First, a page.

Medical experts say the early cardiac activity is not an actual heartbeat but rather an initial flutter of electric movement within cells in an embryo. They say the heart doesn’t begin to form until the fetus is at least nine weeks old, decrying efforts to promote abortion bans by relying on medical inaccuracies.


Meg Kinnard can be reached on Twitter at

Copyright © The Associated Press. All rights reserved. This material may not be published, broadcast, rewritten or redistributed.


FILE - A physician assistant prepares a syringe with the monkeypox vaccine for a patient during a v...
Associated Press

Some officials now say monkeypox elimination unlikely in US

Some U.S. health officials are conceding that monkeypox is probably not going away anytime soon as it has become so widespread.
17 hours ago
Associated Press

Missouri man convicted of killing 2 women, 2 children

ST. CHARLES, Mo. (AP) — Jurors convicted a St. Louis man of murder Friday in the 2018 shooting of his girlfriend, her two children and her mother. A St. Charles County jury deliberated less than two hours before finding Richard Darren Emery, 50, guilty of four counts of first-degree murder. Sentencing is scheduled for Saturday. […]
17 hours ago
FILE - A gasoline price board is displayed at a gas station in San Francisco, Tuesday, July 19, 202...
Associated Press

Newsom relaxes refinery rules as California gas prices soar

SACRAMENTO, Calif. (AP) — California Gov. Gavin Newsom on Friday announced that oil refineries could start selling more polluting winter-blend gasoline ahead of schedule to ease soaring fuel prices, directly contradicting his own goals for reducing climate emissions. The average cost of a gallon of gas was $6.30 in California on Friday, far above the […]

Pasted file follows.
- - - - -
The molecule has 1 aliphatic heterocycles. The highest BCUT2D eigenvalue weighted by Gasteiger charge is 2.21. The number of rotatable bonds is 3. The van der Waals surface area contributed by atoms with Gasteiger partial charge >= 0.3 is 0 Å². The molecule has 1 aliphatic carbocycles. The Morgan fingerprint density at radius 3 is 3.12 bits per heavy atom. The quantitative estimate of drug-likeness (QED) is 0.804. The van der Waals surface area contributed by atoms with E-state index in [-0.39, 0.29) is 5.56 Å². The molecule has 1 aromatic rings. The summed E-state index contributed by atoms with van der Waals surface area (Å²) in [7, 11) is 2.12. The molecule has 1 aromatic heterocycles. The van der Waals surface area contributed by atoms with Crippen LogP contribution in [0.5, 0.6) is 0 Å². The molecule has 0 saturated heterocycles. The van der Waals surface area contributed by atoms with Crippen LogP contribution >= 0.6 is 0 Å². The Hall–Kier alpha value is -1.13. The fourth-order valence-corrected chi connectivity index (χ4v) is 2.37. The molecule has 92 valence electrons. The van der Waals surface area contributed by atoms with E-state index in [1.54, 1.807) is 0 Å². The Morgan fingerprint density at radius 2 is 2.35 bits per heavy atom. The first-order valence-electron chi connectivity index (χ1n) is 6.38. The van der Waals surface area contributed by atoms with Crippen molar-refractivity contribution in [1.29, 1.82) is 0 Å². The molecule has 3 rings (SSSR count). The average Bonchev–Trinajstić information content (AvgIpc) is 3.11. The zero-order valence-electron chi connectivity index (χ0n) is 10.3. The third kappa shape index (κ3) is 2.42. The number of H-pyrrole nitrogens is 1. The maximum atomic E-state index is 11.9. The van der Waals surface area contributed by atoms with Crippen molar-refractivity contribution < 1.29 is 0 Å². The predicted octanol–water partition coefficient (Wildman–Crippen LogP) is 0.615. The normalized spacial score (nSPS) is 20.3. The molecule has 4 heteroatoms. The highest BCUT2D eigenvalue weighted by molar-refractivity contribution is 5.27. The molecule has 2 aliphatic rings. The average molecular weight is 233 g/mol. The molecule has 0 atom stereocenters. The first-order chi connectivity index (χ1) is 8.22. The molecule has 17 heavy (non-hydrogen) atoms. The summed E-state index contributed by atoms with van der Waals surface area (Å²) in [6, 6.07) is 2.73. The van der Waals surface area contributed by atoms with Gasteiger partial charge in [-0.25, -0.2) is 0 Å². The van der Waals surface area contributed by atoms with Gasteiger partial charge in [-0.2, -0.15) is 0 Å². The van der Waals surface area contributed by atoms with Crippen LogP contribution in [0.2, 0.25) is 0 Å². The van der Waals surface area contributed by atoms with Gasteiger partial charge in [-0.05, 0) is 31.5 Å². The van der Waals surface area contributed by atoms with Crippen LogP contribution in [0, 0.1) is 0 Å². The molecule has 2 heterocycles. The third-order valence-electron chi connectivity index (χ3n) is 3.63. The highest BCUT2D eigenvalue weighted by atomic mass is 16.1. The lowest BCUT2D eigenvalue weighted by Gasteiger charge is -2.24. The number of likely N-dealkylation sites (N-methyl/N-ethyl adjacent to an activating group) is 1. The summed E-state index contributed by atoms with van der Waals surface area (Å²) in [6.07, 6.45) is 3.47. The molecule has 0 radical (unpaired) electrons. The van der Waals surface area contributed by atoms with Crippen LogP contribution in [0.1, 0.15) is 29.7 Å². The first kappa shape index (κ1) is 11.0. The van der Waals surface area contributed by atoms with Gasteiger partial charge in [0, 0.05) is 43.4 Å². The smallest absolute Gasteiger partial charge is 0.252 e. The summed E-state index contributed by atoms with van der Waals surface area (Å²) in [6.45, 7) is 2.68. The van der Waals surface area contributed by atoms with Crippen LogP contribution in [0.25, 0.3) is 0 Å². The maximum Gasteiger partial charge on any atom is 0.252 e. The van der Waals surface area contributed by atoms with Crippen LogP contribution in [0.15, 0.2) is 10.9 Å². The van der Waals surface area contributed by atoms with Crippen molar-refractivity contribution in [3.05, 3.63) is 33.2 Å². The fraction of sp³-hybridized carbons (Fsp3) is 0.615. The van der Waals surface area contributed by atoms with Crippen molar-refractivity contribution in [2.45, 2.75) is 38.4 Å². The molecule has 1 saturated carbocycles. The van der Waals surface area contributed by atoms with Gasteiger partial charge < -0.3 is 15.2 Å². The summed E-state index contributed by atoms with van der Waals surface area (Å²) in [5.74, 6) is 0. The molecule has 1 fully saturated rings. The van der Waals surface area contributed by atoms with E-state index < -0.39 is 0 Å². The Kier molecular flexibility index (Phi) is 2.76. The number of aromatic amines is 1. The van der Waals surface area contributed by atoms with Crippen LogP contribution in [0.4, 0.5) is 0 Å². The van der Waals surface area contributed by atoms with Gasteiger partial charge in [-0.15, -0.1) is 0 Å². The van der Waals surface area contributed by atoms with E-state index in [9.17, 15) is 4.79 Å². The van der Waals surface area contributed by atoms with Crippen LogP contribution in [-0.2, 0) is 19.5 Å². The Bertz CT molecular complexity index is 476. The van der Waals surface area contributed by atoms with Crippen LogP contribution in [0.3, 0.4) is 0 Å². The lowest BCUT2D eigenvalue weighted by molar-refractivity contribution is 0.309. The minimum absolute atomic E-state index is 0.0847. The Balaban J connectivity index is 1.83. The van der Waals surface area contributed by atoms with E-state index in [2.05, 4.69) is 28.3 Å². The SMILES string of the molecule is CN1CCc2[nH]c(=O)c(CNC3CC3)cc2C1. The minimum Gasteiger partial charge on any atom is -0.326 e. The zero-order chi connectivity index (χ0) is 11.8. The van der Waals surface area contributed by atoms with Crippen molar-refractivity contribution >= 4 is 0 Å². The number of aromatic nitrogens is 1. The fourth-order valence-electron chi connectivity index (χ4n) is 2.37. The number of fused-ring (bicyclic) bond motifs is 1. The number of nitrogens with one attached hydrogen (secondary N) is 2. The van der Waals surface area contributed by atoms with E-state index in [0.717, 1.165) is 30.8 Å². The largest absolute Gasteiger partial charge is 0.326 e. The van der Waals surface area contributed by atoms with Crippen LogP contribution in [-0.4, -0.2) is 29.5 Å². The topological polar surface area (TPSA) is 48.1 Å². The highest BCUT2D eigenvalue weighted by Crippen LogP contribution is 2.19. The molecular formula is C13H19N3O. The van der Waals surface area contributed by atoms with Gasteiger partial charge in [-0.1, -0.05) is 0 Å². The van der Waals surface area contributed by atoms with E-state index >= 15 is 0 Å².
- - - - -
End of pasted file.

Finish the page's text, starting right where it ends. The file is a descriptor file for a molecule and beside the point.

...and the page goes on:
17 hours ago
Associated Press

Ex-president of Kentucky college files lawsuit over firing

FRANKFORT, Ky. (AP) — The former president of a small Kentucky college who was fired after allegations that he engaged in sexual misconduct involving employees has filed a lawsuit against the school claiming defamation and breach of contract. William A. Jones, who was fired in November as president of Georgetown College, denies any sexual misconduct […]
17 hours ago
Teammates gather around Miami Dolphins quarterback Tua Tagovailoa (1) after an injury during the fi...
Associated Press

NFL’s handling of concussions questioned after Tua’s injury

The NFL’s handling of concussions has evolved dramatically from the days when players were handed smelling salts on the bench and sent back into the game. The league and the NFL Players Association have implemented extensive protocols and hired unaffiliated neurotrauma consultants (UNC) to work with team physicians at each game to diagnose concussions. Still, […]
17 hours ago
Associated Press

US defense chief in Hawaii amid distrust after fuel spill

HONOLULU (AP) — U.S. Defense Secretary Lloyd Austin visited Hawaii this week amid lingering community frustration and distrust after jet fuel from a military storage facility last year spilled into Pearl Harbor’s drinking water, poisoned thousands of military families and threatened the purity of Honolulu’s water supply. Austin was in Hawaii to meet with his […]
17 hours ago

Sponsored Articles

Children’s Cancer Network

Children’s Cancer Network celebrates cancer-fighting superheroes, raises funds during September’s Childhood Cancer Awareness Month

Jace Hyduchak was like most other kids in his kindergarten class: He loved to play basketball, dress up like his favorite superheroes and jump as high as his pint-sized body would take him on his backyard trampoline.
Day & Night Air Conditioning, Heating and Plumbing

Ways to prevent clogged drains and what to do if you’re too late

While there are a variety of ways to prevent clogged drains, it's equally as important to know what to do when you're already too late.
(Courtesy Condor)...
Condor Airlines

Condor Airlines shows passion for destinations from Sky Harbor with new-look aircraft

Condor Airlines brings passion to each flight and connects people to their dream destinations throughout the world.
Appeals court mulls arguments on South Carolina abortion law